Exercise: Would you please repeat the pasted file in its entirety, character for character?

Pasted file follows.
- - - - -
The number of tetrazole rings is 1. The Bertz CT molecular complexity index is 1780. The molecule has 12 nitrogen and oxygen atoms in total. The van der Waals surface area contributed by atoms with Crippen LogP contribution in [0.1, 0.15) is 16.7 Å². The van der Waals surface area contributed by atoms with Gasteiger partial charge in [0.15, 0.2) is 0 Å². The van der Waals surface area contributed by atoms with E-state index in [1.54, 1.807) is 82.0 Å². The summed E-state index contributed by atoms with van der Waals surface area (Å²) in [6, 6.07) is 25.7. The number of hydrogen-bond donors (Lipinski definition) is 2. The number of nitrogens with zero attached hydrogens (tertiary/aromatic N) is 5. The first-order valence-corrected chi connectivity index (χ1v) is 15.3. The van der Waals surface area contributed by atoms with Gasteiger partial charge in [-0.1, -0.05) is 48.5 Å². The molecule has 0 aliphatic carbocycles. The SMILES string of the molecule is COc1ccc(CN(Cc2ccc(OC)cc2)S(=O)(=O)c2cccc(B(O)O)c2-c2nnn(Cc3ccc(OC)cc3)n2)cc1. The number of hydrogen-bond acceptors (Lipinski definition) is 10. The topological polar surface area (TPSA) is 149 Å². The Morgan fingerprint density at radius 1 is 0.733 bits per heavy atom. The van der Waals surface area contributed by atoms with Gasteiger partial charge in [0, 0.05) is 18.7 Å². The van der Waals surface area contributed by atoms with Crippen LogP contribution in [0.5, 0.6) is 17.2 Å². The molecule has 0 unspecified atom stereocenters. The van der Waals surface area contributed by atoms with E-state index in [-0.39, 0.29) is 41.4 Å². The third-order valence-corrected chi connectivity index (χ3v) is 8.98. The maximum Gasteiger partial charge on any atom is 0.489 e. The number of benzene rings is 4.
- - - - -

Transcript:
The number of tetrazole rings is 1. The Bertz CT molecular complexity index is 1780. The molecule has 12 nitrogen and oxygen atoms in total. The van der Waals surface area contributed by atoms with Crippen LogP contribution in [0.1, 0.15) is 16.7 Å². The van der Waals surface area contributed by atoms with Gasteiger partial charge in [0.15, 0.2) is 0 Å². The van der Waals surface area contributed by atoms with E-state index in [1.54, 1.807) is 82.0 Å². The summed E-state index contributed by atoms with van der Waals surface area (Å²) in [6, 6.07) is 25.7. The number of hydrogen-bond donors (Lipinski definition) is 2. The number of nitrogens with zero attached hydrogens (tertiary/aromatic N) is 5. The first-order valence-corrected chi connectivity index (χ1v) is 15.3. The van der Waals surface area contributed by atoms with Gasteiger partial charge in [-0.1, -0.05) is 48.5 Å². The molecule has 0 aliphatic carbocycles. The SMILES string of the molecule is COc1ccc(CN(Cc2ccc(OC)cc2)S(=O)(=O)c2cccc(B(O)O)c2-c2nnn(Cc3ccc(OC)cc3)n2)cc1. The number of hydrogen-bond acceptors (Lipinski definition) is 10. The topological polar surface area (TPSA) is 149 Å². The Morgan fingerprint density at radius 1 is 0.733 bits per heavy atom. The van der Waals surface area contributed by atoms with Gasteiger partial charge in [0, 0.05) is 18.7 Å². The van der Waals surface area contributed by atoms with Crippen LogP contribution in [0.5, 0.6) is 17.2 Å². The molecule has 0 unspecified atom stereocenters. The van der Waals surface area contributed by atoms with E-state index in [-0.39, 0.29) is 41.4 Å². The third-order valence-corrected chi connectivity index (χ3v) is 8.98. The maximum Gasteiger partial charge on any atom is 0.489 e. The number of benzene rings is 4.